What problem are you trying to solve? What is the scope of your work (a generalized approach, or for a specific situation)? Be careful not to use too much jargon. In some cases it is appropriate to put the problem statement before the motivation, but usually this only works if most readers already understand why the problem is important.

• Approach:
How did you go about solving or making progress on the problem? Did you use simulation, analytic models, prototype construction, or analysis of field data for an actual product? What was the extent of your work (did you look at one application program or a hundred programs in twenty different programming languages?) What important variables did you control, ignore, or measure?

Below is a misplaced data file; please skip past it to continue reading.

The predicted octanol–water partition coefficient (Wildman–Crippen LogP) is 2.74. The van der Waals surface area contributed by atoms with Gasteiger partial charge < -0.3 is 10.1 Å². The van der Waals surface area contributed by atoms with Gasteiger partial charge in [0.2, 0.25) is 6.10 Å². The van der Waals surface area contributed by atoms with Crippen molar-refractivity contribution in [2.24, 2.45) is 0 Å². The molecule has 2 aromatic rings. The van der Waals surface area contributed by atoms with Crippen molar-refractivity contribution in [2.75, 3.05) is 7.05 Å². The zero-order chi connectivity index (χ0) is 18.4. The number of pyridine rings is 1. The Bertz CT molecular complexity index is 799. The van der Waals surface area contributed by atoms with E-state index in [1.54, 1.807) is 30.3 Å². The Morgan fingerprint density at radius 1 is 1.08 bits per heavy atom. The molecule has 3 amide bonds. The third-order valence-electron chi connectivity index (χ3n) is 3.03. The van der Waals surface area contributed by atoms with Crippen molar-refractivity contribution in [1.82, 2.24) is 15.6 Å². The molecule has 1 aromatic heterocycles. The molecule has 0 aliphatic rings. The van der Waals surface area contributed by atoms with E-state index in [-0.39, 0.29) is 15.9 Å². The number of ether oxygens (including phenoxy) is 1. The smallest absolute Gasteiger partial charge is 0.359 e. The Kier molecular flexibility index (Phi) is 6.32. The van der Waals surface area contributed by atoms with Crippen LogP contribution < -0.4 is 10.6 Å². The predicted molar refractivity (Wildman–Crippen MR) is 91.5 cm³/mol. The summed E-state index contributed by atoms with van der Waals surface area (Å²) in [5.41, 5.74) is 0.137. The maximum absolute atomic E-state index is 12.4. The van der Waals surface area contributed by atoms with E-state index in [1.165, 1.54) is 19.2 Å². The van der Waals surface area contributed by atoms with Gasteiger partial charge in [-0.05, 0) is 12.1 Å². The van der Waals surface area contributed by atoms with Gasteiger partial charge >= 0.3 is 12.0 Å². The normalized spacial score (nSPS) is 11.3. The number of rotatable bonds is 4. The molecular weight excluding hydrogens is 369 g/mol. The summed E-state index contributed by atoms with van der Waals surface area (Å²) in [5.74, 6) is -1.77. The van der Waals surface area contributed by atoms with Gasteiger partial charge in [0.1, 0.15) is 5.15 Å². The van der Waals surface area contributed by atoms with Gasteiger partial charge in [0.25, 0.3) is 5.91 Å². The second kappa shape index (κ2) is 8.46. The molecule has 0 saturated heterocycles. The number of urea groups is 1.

• Results:
What\’s the answer? Specifically, most good computer architecture papers conclude that something is so many percent faster, cheaper, smaller, or otherwise better than something else. Put the result there, in numbers. Avoid vague, hand-waving results such as \"very\", \"small\", or \"significant.\" If you must be vague, you are only given license to do so when you can talk about orders-of-magnitude improvement. There is a tension here in that you should not provide numbers that can be easily misinterpreted, but on the other hand you don\’t have room for all the caveats.

• Conclusions:
What are the implications of your answer? Is it going to change the world (unlikely), be a significant \"win\", be a nice hack, or simply serve as a road sign indicating that this path is a waste of time (all of the previous results are useful). Are your results general, potentially generalizable, or specific to a particular case?

Other Considerations